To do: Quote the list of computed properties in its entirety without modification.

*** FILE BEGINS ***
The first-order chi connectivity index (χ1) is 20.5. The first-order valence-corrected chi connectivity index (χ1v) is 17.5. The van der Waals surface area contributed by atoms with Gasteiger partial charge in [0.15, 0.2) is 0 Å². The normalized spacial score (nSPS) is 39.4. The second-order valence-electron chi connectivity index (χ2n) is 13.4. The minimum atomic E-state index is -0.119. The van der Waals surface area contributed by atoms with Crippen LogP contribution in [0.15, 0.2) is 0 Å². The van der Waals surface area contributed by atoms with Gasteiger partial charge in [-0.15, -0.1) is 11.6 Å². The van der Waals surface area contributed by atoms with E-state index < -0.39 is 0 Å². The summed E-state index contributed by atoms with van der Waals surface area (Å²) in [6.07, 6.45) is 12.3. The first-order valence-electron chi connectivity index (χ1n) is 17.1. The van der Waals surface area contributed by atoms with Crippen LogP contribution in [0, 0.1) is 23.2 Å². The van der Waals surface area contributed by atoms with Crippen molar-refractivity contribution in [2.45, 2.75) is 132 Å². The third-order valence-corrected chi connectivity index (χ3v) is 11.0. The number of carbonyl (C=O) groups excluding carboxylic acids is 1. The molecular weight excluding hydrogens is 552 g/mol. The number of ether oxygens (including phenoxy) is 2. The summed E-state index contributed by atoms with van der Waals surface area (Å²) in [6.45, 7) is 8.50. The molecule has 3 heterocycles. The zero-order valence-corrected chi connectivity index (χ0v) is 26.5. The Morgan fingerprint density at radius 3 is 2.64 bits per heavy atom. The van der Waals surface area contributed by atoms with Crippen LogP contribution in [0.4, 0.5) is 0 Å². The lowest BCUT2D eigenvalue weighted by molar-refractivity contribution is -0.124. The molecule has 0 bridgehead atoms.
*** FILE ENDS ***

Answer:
The first-order chi connectivity index (χ1) is 20.5. The first-order valence-corrected chi connectivity index (χ1v) is 17.5. The van der Waals surface area contributed by atoms with Gasteiger partial charge in [0.15, 0.2) is 0 Å². The normalized spacial score (nSPS) is 39.4. The second-order valence-electron chi connectivity index (χ2n) is 13.4. The minimum atomic E-state index is -0.119. The van der Waals surface area contributed by atoms with Crippen LogP contribution in [0.15, 0.2) is 0 Å². The van der Waals surface area contributed by atoms with Gasteiger partial charge in [-0.15, -0.1) is 11.6 Å². The van der Waals surface area contributed by atoms with E-state index < -0.39 is 0 Å². The summed E-state index contributed by atoms with van der Waals surface area (Å²) in [6.07, 6.45) is 12.3. The first-order valence-electron chi connectivity index (χ1n) is 17.1. The van der Waals surface area contributed by atoms with Crippen LogP contribution in [0, 0.1) is 23.2 Å². The van der Waals surface area contributed by atoms with Crippen molar-refractivity contribution in [2.45, 2.75) is 132 Å². The third-order valence-corrected chi connectivity index (χ3v) is 11.0. The number of carbonyl (C=O) groups excluding carboxylic acids is 1. The molecular weight excluding hydrogens is 552 g/mol. The number of ether oxygens (including phenoxy) is 2. The summed E-state index contributed by atoms with van der Waals surface area (Å²) in [6.45, 7) is 8.50. The molecule has 3 heterocycles. The zero-order valence-corrected chi connectivity index (χ0v) is 26.5. The Morgan fingerprint density at radius 3 is 2.64 bits per heavy atom. The van der Waals surface area contributed by atoms with Crippen LogP contribution in [0.4, 0.5) is 0 Å². The lowest BCUT2D eigenvalue weighted by molar-refractivity contribution is -0.124. The molecule has 0 bridgehead atoms.